• Family: there are times when it is important to be assertive when dealing with family members, such as when asking them to do things for you or when making decisions. Of course, there will also be times when you need to have the courage to say ‘no’ to your family’s requests.
  • Future success: If you set yourself to change or focus on a goal, assertiveness is a useful tool in life because there will always be people who will try to dissuade you or stand in

Fearing that people will react angrily to assertiveness is a common fear on the journey to confidence. Okay, this may be true for a few people but please don’t assume that everyone is going to get upset or be unrea­sonable at your assertive behaviour. Remember, assertiveness is only asking to be treated as an equal, so if people don’t accept this, are they the type of people you want to hang out with anyway? The reality is, most people will simply accept your point of view — you may be sur­prised how easily. Take a minute to think about those you know who are assertive. Do you think they are selfish? The chances are in fact that you respect them even more for being assertive, and this is true for you as well. People are more likely to think highly of you and respect you more for being assertive, because they will know exactly where they stand with you.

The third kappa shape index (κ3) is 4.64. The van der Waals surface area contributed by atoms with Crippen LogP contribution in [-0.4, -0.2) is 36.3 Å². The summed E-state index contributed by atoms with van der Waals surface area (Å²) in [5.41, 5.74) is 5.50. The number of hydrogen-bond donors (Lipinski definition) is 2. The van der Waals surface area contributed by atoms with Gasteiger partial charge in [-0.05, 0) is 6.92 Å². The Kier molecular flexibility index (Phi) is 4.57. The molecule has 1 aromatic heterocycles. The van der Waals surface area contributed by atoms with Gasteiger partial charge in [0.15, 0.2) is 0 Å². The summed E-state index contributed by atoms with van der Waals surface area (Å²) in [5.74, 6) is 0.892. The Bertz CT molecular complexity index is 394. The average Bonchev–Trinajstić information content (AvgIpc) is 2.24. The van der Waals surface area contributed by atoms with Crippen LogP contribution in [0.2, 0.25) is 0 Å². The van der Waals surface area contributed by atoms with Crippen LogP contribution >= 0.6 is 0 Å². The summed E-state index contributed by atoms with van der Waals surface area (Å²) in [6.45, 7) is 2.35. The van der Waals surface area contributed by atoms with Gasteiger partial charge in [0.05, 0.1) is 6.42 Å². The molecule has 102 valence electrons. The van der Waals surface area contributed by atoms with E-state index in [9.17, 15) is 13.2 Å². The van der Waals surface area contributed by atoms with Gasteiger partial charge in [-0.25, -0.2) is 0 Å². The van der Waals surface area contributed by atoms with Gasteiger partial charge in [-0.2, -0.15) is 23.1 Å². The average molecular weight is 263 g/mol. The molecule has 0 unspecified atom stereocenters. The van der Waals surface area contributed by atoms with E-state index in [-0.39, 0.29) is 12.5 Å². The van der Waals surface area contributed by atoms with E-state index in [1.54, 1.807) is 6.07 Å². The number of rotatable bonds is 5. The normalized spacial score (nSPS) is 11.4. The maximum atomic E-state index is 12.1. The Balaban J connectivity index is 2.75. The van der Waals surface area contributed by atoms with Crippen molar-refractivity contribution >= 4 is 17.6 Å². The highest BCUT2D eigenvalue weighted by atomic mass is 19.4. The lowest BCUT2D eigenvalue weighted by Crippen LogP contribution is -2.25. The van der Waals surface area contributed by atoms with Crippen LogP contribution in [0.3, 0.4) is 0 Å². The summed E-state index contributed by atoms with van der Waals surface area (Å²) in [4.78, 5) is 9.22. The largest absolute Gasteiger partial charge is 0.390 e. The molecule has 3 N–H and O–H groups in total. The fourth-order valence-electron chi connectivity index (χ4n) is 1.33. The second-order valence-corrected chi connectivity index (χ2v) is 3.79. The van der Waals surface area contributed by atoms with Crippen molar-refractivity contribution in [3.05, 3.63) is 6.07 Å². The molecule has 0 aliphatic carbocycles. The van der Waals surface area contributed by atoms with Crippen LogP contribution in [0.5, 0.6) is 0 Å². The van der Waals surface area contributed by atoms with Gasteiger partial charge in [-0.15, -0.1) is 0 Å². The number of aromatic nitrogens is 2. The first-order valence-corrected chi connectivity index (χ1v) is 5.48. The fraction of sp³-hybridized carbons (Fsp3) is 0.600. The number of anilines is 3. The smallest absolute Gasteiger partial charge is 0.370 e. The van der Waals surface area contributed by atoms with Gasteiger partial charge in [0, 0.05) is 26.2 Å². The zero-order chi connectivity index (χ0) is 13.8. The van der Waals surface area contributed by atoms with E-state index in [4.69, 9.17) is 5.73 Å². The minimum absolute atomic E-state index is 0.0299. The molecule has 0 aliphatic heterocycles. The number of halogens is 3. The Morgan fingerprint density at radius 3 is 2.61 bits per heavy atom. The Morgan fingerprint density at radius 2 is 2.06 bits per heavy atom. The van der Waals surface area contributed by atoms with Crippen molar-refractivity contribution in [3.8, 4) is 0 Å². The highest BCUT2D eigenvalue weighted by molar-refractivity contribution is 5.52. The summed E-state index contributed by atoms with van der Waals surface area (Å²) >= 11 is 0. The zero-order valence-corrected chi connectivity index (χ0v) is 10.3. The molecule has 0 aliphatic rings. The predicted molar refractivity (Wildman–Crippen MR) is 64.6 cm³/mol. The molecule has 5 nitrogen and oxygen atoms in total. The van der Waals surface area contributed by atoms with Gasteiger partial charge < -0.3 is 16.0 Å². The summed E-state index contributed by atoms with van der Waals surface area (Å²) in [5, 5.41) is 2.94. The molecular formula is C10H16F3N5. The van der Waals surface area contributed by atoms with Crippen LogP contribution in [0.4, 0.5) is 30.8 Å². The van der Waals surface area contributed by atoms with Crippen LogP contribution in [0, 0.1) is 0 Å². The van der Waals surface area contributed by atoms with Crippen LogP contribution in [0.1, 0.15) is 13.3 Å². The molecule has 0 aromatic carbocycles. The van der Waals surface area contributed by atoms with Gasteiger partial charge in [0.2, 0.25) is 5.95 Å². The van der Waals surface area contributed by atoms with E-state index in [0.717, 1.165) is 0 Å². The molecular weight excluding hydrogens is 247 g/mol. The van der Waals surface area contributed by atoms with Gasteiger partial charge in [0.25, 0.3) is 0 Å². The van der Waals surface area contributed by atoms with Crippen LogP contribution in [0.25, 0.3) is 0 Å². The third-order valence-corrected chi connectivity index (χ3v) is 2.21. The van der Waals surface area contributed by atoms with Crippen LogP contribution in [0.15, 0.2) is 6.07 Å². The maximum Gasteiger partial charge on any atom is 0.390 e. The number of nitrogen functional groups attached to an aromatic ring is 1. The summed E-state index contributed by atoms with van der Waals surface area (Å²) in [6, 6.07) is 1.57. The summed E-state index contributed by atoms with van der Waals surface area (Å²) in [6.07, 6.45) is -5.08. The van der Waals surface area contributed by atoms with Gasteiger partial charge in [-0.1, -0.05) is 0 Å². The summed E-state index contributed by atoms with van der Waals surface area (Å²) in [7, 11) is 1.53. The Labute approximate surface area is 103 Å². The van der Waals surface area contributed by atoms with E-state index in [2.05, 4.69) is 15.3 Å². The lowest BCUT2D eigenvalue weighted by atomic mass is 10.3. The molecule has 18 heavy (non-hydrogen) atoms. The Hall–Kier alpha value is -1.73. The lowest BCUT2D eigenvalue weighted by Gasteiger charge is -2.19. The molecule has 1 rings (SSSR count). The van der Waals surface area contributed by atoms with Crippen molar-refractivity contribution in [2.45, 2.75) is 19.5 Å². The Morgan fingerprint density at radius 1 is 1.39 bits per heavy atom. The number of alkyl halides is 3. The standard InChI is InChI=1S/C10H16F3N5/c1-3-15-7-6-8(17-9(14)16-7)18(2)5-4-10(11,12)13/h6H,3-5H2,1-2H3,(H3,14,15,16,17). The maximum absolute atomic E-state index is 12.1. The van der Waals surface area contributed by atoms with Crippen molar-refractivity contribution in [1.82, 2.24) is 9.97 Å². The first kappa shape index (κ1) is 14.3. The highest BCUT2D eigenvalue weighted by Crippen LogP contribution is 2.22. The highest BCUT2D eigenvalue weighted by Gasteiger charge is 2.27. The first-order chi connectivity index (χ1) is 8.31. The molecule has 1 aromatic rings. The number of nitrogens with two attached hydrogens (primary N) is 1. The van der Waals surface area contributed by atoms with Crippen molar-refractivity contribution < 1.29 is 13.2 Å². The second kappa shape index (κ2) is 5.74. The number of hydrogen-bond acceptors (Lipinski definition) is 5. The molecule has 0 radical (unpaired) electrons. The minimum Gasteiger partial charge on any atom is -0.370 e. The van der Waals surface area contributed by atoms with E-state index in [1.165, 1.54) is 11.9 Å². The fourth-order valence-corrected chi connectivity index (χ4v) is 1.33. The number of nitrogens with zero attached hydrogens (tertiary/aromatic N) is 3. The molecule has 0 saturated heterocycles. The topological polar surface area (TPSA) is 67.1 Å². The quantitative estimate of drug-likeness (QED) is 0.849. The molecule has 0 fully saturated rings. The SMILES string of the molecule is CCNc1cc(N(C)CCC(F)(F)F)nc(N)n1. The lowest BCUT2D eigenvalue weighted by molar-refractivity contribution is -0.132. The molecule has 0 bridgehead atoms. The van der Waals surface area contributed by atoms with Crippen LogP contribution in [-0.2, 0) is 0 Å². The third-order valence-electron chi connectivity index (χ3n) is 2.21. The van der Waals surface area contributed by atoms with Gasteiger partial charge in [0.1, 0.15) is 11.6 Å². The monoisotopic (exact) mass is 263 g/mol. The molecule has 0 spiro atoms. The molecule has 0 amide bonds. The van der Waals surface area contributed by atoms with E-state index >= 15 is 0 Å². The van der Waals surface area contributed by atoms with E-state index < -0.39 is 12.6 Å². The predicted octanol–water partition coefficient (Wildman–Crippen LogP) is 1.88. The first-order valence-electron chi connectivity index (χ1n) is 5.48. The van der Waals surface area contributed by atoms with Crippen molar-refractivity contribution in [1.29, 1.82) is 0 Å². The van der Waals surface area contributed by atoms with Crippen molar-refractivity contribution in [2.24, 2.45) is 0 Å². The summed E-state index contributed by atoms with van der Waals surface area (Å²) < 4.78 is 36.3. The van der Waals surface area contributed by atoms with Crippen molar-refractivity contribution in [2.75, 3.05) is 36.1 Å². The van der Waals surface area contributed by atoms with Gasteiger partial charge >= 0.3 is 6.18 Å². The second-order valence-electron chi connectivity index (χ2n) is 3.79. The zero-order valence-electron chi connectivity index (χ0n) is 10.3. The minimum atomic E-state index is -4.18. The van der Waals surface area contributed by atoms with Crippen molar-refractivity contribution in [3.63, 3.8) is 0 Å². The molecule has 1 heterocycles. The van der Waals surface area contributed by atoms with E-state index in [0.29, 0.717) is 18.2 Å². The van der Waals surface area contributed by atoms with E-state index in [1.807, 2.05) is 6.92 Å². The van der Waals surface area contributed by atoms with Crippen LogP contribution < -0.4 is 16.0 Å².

When you are building up your assertiveness skills, I find that it is a good idea to have a handful of statements ready to use for those rab­bit-in-the-headlights moments. These are particularly useful for people who may find it difficult to say ‘no’ to other people’s requests and often feel put on the spot and agree to do something they don’t want to do. I recommend practising a few of these statements and have them ready for when you need them. Try these for a start:

  • Thank you for the offer, but that doesn’t interest me right now.
  • Thanks for asking, but I can’t do that today.
  • Thanks, but that isn’t a priority for me at the moment.
  • Thanks, but I have other plans — have fun!
  • I would like to help, but this doesn’t work for me right now.
  • I will pass on this one.
  • Thank you for thinking of me but I can’t make it this time.
  • I’ll think about it and get back to you.
  • I’m not sure about that. I will take some time to think about it and get back to you.

Keeping Cool, Calm and Courageous